When established in 1965, the Medicare program aimed its sites on the protection of our eldest members of our community who are already eligible for Social Security. As recently as 2015, Medicare provided benefits to more than fifty million Americans aged 65 and over.
Funded by payroll taxes, surtaxes, and premiums, Medicare is available for Americans that have paid into the system through their payroll taxes, but a demographic bubble, in the form of the quickly aging baby boomer generation, threatens to swamp the existing system’s resources. At the heart of the problem is not only the increased numbers of seniors moving into the system, but medical advances have extended the amount of time each person stays in the program.
The Basics of Medicare Benefits
Benefits under the Medicare program are designed to primarily pay for such medical needs as acute care, hospital stays, and doctor visits. Additionally, Medicare benefits can be used for the cost of long-term care, but it has its limitations. For instance, recipients can stay up to a hundred days in a nursing facility following a hospital stay of three or more days. To be eligible for this benefit, the nature of the care must be rehabilitative. Long-term care that requires extended nursing care or 24/7 hospice care is not covered under the program.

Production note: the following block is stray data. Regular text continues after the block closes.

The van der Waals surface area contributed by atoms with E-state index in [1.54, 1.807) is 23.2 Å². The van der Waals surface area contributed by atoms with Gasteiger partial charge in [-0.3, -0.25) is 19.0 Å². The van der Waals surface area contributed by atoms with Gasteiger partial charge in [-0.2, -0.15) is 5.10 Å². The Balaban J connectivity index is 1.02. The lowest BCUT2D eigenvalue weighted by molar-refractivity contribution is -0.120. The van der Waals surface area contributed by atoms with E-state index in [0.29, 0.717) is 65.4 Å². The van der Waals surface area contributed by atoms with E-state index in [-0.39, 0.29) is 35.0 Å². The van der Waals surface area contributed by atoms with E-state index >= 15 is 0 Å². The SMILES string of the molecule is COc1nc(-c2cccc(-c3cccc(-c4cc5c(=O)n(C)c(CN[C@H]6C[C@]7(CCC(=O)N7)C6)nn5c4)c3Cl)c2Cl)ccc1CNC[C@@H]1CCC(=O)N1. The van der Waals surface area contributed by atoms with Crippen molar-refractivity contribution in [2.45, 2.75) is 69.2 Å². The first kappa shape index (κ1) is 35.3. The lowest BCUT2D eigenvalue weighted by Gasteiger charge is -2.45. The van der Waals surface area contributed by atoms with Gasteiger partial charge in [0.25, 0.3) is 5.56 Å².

Another gap in coverage is found in dealing with the cost of prescription drugs. These are not covered under the basic Medicare program, and this includes needed drugs to be taken daily to combat chronic health conditions. With the vast majority of seniors suffering from at least one such condition, and a significant percentage suffer from two or three chronic diseases, lack of affordable coverage can place these life saving drugs out of reach.
As it stands, basic Medicare benefits cover approximately half the costs of associated medical expenses, so retires look to purchasing gap coverage to bridge these divides. Supplemental policies are available through the Medicare program.
Supplemental Medicare Coverage
To help cover the range of expenses that seniors can expect to contend with as they age, the Medicare program offers gap coverage to help handle specific components of their care. There are currently four Medicare supplemental plans seniors can explore.
Medicare Part A—covers the cost of hospital stays and hospice services.
Medicare Part B—helps pay for outpatient services.
Medicare Part C—allows more control over other Medicare components to optimize services.
Medicare Part D—covers the cost of self-administered drugs.
Medicare provides a much needed protection against skyrocketing medical costs, and retirees can enjoy a basic level of care regardless of the market forces driving each medical procedure through the roof. How the system will absorb the incoming baby boomers is a question yet to be answered.